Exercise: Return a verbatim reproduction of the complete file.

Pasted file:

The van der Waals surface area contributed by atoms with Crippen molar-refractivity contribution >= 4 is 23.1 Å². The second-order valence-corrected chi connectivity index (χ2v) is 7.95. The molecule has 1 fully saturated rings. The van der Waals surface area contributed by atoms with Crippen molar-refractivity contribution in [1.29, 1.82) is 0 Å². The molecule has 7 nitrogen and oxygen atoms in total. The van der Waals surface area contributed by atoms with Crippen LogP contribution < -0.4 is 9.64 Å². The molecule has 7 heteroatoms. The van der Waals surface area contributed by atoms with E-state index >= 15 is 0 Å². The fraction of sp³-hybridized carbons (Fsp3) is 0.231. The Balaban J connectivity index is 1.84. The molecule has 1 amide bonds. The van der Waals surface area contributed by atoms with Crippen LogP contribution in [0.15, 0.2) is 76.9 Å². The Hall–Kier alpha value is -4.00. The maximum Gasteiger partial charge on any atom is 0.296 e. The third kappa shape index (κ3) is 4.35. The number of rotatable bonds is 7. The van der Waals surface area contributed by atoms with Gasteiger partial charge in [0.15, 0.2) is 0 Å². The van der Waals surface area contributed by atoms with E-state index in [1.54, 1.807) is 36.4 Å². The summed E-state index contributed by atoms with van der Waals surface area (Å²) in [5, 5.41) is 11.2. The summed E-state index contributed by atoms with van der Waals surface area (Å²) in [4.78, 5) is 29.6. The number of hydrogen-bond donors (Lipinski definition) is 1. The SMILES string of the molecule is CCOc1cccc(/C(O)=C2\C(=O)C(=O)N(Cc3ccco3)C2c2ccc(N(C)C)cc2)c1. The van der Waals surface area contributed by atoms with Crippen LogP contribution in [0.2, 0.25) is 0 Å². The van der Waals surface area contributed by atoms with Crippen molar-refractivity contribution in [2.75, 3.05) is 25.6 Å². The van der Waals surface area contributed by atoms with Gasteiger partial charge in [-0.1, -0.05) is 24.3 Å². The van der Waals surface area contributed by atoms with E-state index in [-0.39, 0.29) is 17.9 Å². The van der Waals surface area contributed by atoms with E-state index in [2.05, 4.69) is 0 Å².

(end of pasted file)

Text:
The van der Waals surface area contributed by atoms with Crippen molar-refractivity contribution >= 4 is 23.1 Å². The second-order valence-corrected chi connectivity index (χ2v) is 7.95. The molecule has 1 fully saturated rings. The van der Waals surface area contributed by atoms with Crippen molar-refractivity contribution in [1.29, 1.82) is 0 Å². The molecule has 7 nitrogen and oxygen atoms in total. The van der Waals surface area contributed by atoms with Crippen LogP contribution < -0.4 is 9.64 Å². The molecule has 7 heteroatoms. The van der Waals surface area contributed by atoms with E-state index >= 15 is 0 Å². The fraction of sp³-hybridized carbons (Fsp3) is 0.231. The Balaban J connectivity index is 1.84. The molecule has 1 amide bonds. The van der Waals surface area contributed by atoms with Crippen LogP contribution in [0.15, 0.2) is 76.9 Å². The Hall–Kier alpha value is -4.00. The maximum Gasteiger partial charge on any atom is 0.296 e. The third kappa shape index (κ3) is 4.35. The number of rotatable bonds is 7. The van der Waals surface area contributed by atoms with Gasteiger partial charge in [0.15, 0.2) is 0 Å². The van der Waals surface area contributed by atoms with E-state index in [1.54, 1.807) is 36.4 Å². The summed E-state index contributed by atoms with van der Waals surface area (Å²) in [5, 5.41) is 11.2. The summed E-state index contributed by atoms with van der Waals surface area (Å²) in [4.78, 5) is 29.6. The number of hydrogen-bond donors (Lipinski definition) is 1. The SMILES string of the molecule is CCOc1cccc(/C(O)=C2\C(=O)C(=O)N(Cc3ccco3)C2c2ccc(N(C)C)cc2)c1. The van der Waals surface area contributed by atoms with Crippen LogP contribution in [0.2, 0.25) is 0 Å². The van der Waals surface area contributed by atoms with Crippen molar-refractivity contribution in [2.75, 3.05) is 25.6 Å². The van der Waals surface area contributed by atoms with Gasteiger partial charge in [-0.1, -0.05) is 24.3 Å². The van der Waals surface area contributed by atoms with E-state index in [-0.39, 0.29) is 17.9 Å². The van der Waals surface area contributed by atoms with E-state index in [2.05, 4.69) is 0 Å².